Friday, July 16


There has been a good deal of writing lately about the ordination of women and same-sex marriage. As, no doubt you're aware, the RC Church has put out in their latest polemic that the 'attempted' ordination of women is equal to paedophilia. Reading Bill Linsdey's brilliant article about ordination rang a bell with me and started me thinking about the sacraments in general and the word 'attempted'.

In the first, one must examine terms. St. Augustine refers to a sacrament as "a visible sign of an invisible reality." and the Anglican Book of Common Prayer says that they are "an outward and visible sign of an inward and invisible Grace". Further, we should note that these sacraments are effectual independent of the priest, that is to say that they function due to the benefice of the Divine and not due to the innate holiness or value of the officiant. What is required is that the intent of all involved in the rite be pure, the forms of the rite followed and the appropriate materials be on hand. Though I have certain issues with the last, we should leave that for now. In short, a sacrament is a rite by which corporeal actions, words and things are used to signify the conferral of Sanctifying Grace by the invisible Divine.

Given these thoughts as a base from which to work, let us consider the sacraments more specifically. If the sacraments function due to the presence and action of the Divine, and not due to the officiant, then the officiant is naught more (if such can be said) than a conduit for the Divine to work through them to affect the Grace which is delivered from the Divine into the willing recipient. This brings us to the matter of intent and the action of the Divine in the sacraments.

In all of the sacraments, the disposition of Grace and the state of the recipients heart is a matter between them and the Divine. It is not a matter for a priest to question if a penitent is truly contrite, that is between the penitent and the Divine. Likewise, the dying man who receives Extreme Unction is not in judgment by the priest, but is freed from sin and raised up by the power of God. The Eucharist is another point where, assuming that the recipient is of pure intent (which can only be known to them and the Divine) then what mortal man may stand between those who seek salvation and the Bread of Life and Saving Cup My thoughts about matrimony lie along the same lines, but it is a far more complex topic which I intend to cover at a different time. Suffice to say that it is God, not man, which joins together.

There are those who say that both baptism and confirmation create an ontological change in the recipient, with baptism being the initiation into the body of Christ just as it's cognate, conformation, is the fulfillment of the educational promise set forth in the baptism. If that is true, then the ontological character of the recipient can only be altered by the Divine and the officiant or any other temporal body has no weight in this matter. As such, the sacraments of baptism and confirmation are public recognition of what the Divine has wrought more than anything else. Which leads us, ere so circuitously, to the original point.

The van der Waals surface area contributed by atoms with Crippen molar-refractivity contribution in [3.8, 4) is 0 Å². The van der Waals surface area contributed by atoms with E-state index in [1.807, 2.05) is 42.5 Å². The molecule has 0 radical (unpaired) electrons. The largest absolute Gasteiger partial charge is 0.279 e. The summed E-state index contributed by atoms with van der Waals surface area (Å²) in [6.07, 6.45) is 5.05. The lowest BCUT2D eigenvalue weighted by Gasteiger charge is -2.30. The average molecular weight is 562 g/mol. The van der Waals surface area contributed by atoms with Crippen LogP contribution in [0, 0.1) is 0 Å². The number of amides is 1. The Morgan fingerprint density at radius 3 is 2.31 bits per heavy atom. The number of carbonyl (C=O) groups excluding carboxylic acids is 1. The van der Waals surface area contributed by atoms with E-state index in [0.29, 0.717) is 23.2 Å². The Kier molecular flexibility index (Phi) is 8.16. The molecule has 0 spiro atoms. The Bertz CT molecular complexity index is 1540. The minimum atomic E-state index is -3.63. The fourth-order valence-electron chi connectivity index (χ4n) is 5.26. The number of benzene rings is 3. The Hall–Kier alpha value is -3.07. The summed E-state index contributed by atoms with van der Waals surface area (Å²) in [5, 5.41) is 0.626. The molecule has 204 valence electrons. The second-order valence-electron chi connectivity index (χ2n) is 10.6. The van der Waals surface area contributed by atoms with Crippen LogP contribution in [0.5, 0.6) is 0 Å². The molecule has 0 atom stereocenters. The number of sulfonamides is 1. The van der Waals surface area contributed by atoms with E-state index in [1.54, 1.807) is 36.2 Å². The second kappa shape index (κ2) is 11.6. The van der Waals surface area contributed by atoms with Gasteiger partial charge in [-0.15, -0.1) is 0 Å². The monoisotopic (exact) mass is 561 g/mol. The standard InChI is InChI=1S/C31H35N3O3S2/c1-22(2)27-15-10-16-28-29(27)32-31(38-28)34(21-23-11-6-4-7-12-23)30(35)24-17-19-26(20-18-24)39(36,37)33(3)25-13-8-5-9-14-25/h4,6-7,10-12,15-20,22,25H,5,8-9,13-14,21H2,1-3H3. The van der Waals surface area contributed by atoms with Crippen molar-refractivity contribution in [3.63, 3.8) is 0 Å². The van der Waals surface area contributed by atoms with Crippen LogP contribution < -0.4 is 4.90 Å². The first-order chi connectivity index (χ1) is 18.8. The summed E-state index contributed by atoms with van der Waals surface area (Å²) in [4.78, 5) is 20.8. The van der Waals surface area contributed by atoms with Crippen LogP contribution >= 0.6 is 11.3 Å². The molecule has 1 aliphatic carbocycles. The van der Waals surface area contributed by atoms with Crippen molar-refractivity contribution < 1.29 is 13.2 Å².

Ordination is the third sacrament which is purported to create an ontological change in the recipient - a fundamental alteration in the relationship between the recipient and the Divine. If one holds that the action of the sacrament does indeed affect that change, then it is imperative to recognize that it is the Divine which has "set his seal of ownership upon us" and it is the imprimatur of God which is upon the recipient, not that of a bishop or church. If God has called a person, any person, to fulfill the function of the presbyterate (or any other function) within His church and the person has heeded that call, then no mortal man may rightfully bar them from doing so any more than a bishop saying it is so makes it so. The ontological change has happened and either the Church may acknowledge and affirm the existence of this mystery by the sacrament or they can choose to deny and ignore it's existence. Either way does not change one whit the reality of matter.

Upon reading the above it occurs to me at least some of the disconnect. It is the Divine which calls us to work in Her Church. It doesn't belong to a pope or primate or prelate, but to God. If we, in a fit of populist fervor, wish to say that we are all children of God and as such the church belongs to us, then so be it. Some are called to lead and minister, some to serve in other ways, but all honour and glory is to God.

There's probably quite a bit more here to mine, but I'll leave it for another time.

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